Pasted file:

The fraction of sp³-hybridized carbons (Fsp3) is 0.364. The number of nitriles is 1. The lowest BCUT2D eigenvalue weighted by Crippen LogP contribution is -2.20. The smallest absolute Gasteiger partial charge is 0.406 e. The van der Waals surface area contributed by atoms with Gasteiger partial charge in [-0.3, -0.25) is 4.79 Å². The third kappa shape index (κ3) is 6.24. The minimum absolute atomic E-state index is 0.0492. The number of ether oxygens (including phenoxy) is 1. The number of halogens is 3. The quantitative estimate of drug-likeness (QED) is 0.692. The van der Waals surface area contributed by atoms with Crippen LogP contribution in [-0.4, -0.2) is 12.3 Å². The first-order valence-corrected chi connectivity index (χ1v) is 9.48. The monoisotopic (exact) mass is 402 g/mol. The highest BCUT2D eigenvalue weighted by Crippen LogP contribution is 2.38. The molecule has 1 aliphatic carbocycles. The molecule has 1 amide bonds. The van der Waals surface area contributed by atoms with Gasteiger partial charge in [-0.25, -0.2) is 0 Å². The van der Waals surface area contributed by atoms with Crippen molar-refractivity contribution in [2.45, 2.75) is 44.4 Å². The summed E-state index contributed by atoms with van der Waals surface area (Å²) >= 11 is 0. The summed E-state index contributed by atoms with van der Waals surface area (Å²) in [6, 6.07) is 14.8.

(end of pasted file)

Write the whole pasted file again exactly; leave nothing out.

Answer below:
The fraction of sp³-hybridized carbons (Fsp3) is 0.364. The number of nitriles is 1. The lowest BCUT2D eigenvalue weighted by Crippen LogP contribution is -2.20. The smallest absolute Gasteiger partial charge is 0.406 e. The van der Waals surface area contributed by atoms with Gasteiger partial charge in [-0.3, -0.25) is 4.79 Å². The third kappa shape index (κ3) is 6.24. The minimum absolute atomic E-state index is 0.0492. The number of ether oxygens (including phenoxy) is 1. The number of halogens is 3. The quantitative estimate of drug-likeness (QED) is 0.692. The van der Waals surface area contributed by atoms with Crippen LogP contribution in [-0.4, -0.2) is 12.3 Å². The first-order valence-corrected chi connectivity index (χ1v) is 9.48. The monoisotopic (exact) mass is 402 g/mol. The highest BCUT2D eigenvalue weighted by Crippen LogP contribution is 2.38. The molecule has 1 aliphatic carbocycles. The molecule has 1 amide bonds. The van der Waals surface area contributed by atoms with Gasteiger partial charge in [-0.25, -0.2) is 0 Å². The van der Waals surface area contributed by atoms with Crippen molar-refractivity contribution in [2.45, 2.75) is 44.4 Å². The summed E-state index contributed by atoms with van der Waals surface area (Å²) >= 11 is 0. The summed E-state index contributed by atoms with van der Waals surface area (Å²) in [6, 6.07) is 14.8.